Ethan Frome Edith Wharton's Novel Ethan Frome Essay
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Edith Wharton's novel Ethan Frome describes the tragic lives of three inhabitants of a New England town. It is told from a peculiar narrative perspective, however: the novel begins with an unnumbered chapter, told from the perspective of an unnamed first-person narrator. I hope to demonstrate that Wharton uses this narrator to illustrate a fact about Ethan Frome's tragedy, one which suggests that the larger story here has religious implications.
It is worth noting that, although Ethan Frome is a story about adulterous love, Wharton deliberately makes her narrator male. Orlene Murad suggests that this is because of resemblances between Frome's story and Edith Wharton's own autobiography: both were married to invalids, and therefore drawn to adulterous love. Wharton, however, did not suffer the fate that Ethan Frome does. This explains the paradox of the novel's construction: as Murad notes, the narrator "enters Ethan's mind, expresses Ethan's thoughts with more sophistication than Ethan could possibly be capable of, and reveals acts and ideas of Ethan's that no one in Starkfield could have known and have been the source of the narrator's information." (Murad 94). The question of an author's identification with the main character of the story is therefore relevant, especially because the story told here as tragedy is not unlike the real story of Edith Wharton's life.
This raises the question, however, of why Wharton should give the novel a tragic theme. In the opening section of the book, when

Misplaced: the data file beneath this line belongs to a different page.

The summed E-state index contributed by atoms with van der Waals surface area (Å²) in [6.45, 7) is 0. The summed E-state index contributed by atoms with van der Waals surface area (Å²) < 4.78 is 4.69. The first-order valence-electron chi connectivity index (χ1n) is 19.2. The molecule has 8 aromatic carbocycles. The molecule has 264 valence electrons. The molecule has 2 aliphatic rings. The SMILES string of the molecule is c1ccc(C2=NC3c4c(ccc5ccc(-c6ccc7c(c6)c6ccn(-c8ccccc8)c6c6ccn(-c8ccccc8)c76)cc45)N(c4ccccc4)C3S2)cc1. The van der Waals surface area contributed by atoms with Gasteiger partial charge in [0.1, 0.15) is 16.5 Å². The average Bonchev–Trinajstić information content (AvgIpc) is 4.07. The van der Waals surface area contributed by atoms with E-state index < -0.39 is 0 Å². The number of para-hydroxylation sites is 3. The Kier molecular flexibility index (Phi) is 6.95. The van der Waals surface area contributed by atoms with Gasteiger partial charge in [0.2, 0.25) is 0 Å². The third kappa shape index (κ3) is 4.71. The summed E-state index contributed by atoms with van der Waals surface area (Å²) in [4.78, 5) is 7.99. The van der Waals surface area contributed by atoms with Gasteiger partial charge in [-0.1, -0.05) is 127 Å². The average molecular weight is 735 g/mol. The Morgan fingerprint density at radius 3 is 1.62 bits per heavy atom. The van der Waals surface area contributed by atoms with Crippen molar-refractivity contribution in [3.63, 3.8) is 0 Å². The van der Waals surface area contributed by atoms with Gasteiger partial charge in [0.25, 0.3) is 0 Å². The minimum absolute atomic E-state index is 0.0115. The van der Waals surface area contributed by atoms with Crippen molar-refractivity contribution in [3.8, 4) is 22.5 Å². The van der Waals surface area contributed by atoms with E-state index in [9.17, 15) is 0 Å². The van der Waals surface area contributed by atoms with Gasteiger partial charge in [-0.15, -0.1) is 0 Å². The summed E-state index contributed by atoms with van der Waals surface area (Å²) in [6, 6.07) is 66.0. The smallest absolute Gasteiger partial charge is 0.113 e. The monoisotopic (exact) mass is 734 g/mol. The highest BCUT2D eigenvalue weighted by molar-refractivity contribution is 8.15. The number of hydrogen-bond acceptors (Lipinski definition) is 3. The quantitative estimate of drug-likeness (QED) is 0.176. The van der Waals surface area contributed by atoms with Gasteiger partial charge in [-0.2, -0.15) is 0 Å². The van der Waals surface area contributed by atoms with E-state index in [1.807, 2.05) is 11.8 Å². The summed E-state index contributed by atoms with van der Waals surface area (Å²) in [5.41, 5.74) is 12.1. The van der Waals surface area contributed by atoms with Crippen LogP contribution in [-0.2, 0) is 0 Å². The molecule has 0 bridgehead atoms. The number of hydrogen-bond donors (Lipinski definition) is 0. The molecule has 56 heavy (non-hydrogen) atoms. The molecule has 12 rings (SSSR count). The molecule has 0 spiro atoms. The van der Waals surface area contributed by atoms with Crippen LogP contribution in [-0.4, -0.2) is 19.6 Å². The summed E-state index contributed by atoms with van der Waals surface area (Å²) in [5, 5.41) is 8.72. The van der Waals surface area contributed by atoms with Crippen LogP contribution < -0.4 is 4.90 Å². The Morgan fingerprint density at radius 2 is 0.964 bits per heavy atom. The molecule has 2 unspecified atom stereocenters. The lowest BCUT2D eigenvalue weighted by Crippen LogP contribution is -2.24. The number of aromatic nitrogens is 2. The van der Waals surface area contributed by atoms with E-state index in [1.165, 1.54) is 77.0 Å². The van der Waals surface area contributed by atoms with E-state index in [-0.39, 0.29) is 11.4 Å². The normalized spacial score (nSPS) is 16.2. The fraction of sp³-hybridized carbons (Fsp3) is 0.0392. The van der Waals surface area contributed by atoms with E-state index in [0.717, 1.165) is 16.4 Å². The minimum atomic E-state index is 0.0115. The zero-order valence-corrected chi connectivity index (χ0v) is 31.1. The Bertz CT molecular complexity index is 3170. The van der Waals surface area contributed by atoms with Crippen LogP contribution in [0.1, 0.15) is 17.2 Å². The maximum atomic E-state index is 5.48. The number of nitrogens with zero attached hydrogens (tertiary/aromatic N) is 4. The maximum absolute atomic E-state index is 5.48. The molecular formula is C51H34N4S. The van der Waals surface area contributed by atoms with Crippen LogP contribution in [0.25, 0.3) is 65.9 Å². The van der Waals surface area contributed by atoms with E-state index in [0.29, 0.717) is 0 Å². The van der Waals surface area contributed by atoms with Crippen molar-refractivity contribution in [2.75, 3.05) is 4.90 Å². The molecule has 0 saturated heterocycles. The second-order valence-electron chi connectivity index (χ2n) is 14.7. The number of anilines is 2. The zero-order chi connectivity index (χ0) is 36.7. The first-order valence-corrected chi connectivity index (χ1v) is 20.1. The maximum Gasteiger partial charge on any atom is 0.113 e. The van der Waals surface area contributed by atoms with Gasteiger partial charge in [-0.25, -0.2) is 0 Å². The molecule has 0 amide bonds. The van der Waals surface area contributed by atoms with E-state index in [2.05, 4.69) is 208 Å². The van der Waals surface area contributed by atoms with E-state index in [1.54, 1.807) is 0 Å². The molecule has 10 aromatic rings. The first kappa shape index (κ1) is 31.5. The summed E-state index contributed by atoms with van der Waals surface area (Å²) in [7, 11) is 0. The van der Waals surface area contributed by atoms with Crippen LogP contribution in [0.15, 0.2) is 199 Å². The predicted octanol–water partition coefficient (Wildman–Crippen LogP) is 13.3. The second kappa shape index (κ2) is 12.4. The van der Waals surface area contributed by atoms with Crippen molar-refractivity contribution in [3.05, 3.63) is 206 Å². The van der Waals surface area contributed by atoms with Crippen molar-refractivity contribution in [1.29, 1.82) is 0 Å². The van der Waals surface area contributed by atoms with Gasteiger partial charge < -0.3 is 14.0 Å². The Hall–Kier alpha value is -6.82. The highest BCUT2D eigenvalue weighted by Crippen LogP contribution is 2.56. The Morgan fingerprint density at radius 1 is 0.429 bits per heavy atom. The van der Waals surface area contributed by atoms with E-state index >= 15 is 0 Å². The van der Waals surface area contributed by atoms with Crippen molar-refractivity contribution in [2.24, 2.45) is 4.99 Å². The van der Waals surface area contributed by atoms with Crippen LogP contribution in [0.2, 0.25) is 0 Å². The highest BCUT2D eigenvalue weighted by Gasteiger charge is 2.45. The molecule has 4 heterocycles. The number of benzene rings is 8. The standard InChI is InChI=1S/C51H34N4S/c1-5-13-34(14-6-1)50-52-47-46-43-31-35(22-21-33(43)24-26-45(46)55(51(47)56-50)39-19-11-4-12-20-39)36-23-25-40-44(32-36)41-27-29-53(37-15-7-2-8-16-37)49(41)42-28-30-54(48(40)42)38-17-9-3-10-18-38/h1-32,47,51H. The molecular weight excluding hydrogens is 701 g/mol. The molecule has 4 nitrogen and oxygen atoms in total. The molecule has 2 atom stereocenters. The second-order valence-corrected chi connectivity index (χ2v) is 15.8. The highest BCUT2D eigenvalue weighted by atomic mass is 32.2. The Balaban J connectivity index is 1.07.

the narrator is speaking in the first person, he describes his first glimpse of Ethan Frome in the town of Starkfield:
"Good God!" I exclaimed. At the moment Ethan Frome, after climbing to his seat, had leaned over to assure himself of the security of a wooden box -- also with a druggist's label on it -- which he had placed in the back of the buggy, and I saw his face as it probably looked when he thought himself alone. "That man touch a hundred? He looks as if he was dead and in hell now!"
Harmon drew a slab of tobacco from his pocket, cut off a wedge and pressed it into the leather pouch of his cheek. "Guess he's been in Starkfield too many winters. Most of the smart ones get away." (Wharton, 2)
We are already told that Frome's woeful physical condition can be blamed on Starkfield itself, but there is the additional sly suggestion here that being in Starkfield is indistinguishable from being "dead and in hell." Wharton makes the irony of this intentional -- Frome is described as "the most striking figure in Starkfield, though he was but the ruin of a man." (Wharton 1). The suggestion here is that Frome is somehow representative of the place, almost an architectural feature like a "ruin" -- and described by Harmon as being similarly long-lasting, expected to last one hundred years despite external appearances.
The irony here is that, in some way, Wharton…
Sources Used in Documents:
The Book of Psalms. King James Version. Bartleby.com. Web. Accessed 25 March 2012 at: http://www.bartleby.com/108/19/89.html
Murad, Orlene. "Edith Wharton and Ethan Frome." Modern Language Studies 13:3 (Summer 1983): 90-103. Print.
Trilling, Lionel. "The Morality of Inertia." In Wieseltier, Leon (ed.) The Moral Obligation to be Intelligent: Selected Essays. Evanston: Northwestern University Press, 2008. Print.
Wharton, Edith. Ethan Frome. Edited by Elizabeth Ammons. New York: Penguin Classics, 2005. Print.
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